120s

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Millennium: 1st millennium
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The 120s decade ran from January 1, 120, to December 31, 129.

Events[edit]

120

By place[edit]

Roman Empire[edit]
Asia[edit]

121[edit]

By place[edit]

Roman Empire[edit]
Asia[edit]
  • Era name changes from Yongning (2nd year) to Jianguang in the Chinese Eastern Han Dynasty.

122[edit]

By place[edit]

Roman Empire[edit]
Asia[edit]
  • Change of era name from Jianguang (2nd year) to Yanguang of the Chinese Eastern Han Dynasty.

123[edit]

By place[edit]

Roman Empire[edit]
Asia[edit]

By topic[edit]

Arts and sciences[edit]

124[edit]

By place[edit]

Roman Empire[edit]
Asia[edit]

125[edit]

By place[edit]

Roman Empire[edit]
Africa[edit]
  • Plague sweeps North Africa in the wake of a locust invasion that destroys large areas of cropland. The plague kills as many as 500,000 in Numidia and possibly 150,000 on the coast before moving to Italy, where it takes so many lives that villages and towns are abandoned.
Asia[edit]

By topic[edit]

Arts and sciences[edit]
Religion[edit]

126[edit]

By place[edit]

Roman Empire[edit]
  • The old Pantheon is demolished by Emperor Hadrian and the construction of a new one begins (its date is uncertain, because Hadrian choses not to inscribe the temple).
Asia[edit]
  • First year of the Yongjian era of the Chinese Han Dynasty.

127[edit]

By place[edit]

Roman Empire[edit]
India[edit]

By topic[edit]

Religion[edit]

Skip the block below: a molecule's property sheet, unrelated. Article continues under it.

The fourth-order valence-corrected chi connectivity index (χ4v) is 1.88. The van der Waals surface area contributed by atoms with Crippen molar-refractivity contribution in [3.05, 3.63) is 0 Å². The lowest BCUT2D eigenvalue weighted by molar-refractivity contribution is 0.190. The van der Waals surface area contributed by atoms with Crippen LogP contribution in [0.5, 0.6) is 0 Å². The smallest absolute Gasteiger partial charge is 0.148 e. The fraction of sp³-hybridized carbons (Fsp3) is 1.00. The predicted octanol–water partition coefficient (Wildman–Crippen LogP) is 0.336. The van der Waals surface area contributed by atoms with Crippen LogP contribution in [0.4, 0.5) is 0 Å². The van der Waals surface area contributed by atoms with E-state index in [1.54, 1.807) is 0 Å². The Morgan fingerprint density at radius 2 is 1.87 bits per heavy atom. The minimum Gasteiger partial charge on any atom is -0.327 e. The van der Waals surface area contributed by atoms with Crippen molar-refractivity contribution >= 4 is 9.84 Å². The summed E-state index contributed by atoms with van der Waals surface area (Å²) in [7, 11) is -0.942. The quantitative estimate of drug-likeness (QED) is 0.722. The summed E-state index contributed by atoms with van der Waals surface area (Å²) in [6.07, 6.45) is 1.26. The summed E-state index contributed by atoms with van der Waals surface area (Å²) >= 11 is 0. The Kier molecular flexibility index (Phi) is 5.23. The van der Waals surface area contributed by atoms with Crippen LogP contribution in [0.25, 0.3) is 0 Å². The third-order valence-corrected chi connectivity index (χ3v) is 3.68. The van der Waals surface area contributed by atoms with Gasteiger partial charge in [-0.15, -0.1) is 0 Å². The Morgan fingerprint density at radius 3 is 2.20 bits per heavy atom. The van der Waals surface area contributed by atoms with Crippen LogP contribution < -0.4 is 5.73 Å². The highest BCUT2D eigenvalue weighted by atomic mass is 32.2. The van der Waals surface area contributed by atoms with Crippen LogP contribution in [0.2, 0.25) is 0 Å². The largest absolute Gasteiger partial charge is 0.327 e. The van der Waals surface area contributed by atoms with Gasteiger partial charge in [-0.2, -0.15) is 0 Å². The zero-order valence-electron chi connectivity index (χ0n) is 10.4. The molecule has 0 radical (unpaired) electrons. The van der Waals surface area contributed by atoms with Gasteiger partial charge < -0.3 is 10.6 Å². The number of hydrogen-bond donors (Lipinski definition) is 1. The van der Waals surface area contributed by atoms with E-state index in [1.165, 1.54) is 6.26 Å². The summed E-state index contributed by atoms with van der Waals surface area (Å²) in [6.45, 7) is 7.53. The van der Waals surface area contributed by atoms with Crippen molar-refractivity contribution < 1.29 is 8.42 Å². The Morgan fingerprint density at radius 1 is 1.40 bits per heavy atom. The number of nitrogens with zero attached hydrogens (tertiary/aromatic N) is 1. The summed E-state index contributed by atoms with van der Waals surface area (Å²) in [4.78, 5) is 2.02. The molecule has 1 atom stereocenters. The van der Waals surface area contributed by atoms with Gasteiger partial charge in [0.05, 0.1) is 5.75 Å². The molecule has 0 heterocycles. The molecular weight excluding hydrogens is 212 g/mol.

128[edit]

By place[edit]

Roman Empire[edit]
Asia[edit]

By topic[edit]

Arts and sciences[edit]

129[edit]

By place[edit]

Roman Empire[edit]

By topic[edit]

Religion[edit]

Significant people[edit]

Births[edit]

120

121

123

124

  • Apuleius, Numidian novelist, writer, public speaker (approximate date)

125

126

127

128

129

Deaths[edit]

120

121

124

125

126

127

128

129


References[edit]

  1. ^ a b "List of Rulers of Korea". www.metmuseum.org. Retrieved 20 April 2019.
  2. ^ Meijer, Fik (2004). Emperors Don't Die in Bed. Routledge. p. 66. ISBN 978-1-134-38405-1.
  3. ^ Declercq, Dominik (1998). Writing Against the State: Political Rhetorics in Third and Fourth Century China. BRILL. p. 408. ISBN 9789004103764.
  4. ^ Goodman, Howard L. (2010). Xun Xu and the Politics of Precision in Third-Century Ad China. BRILL. p. 39. ISBN 978-9004183377.
  5. ^ "Cai Lun | Biography, Paper, & Facts". Encyclopedia Britannica. Retrieved 14 February 2020.
  6. ^ Peterson, Barbara Bennett (2016). Notable Women of China: Shang Dynasty to the Early Twentieth Century. Routledge. p. 93. ISBN 978-1-317-46372-6.
  7. ^ Asma, Stephen T. (2009). On Monsters: An Unnatural History of Our Worst Fears. Oxford University Press. p. 57. ISBN 9780199745777.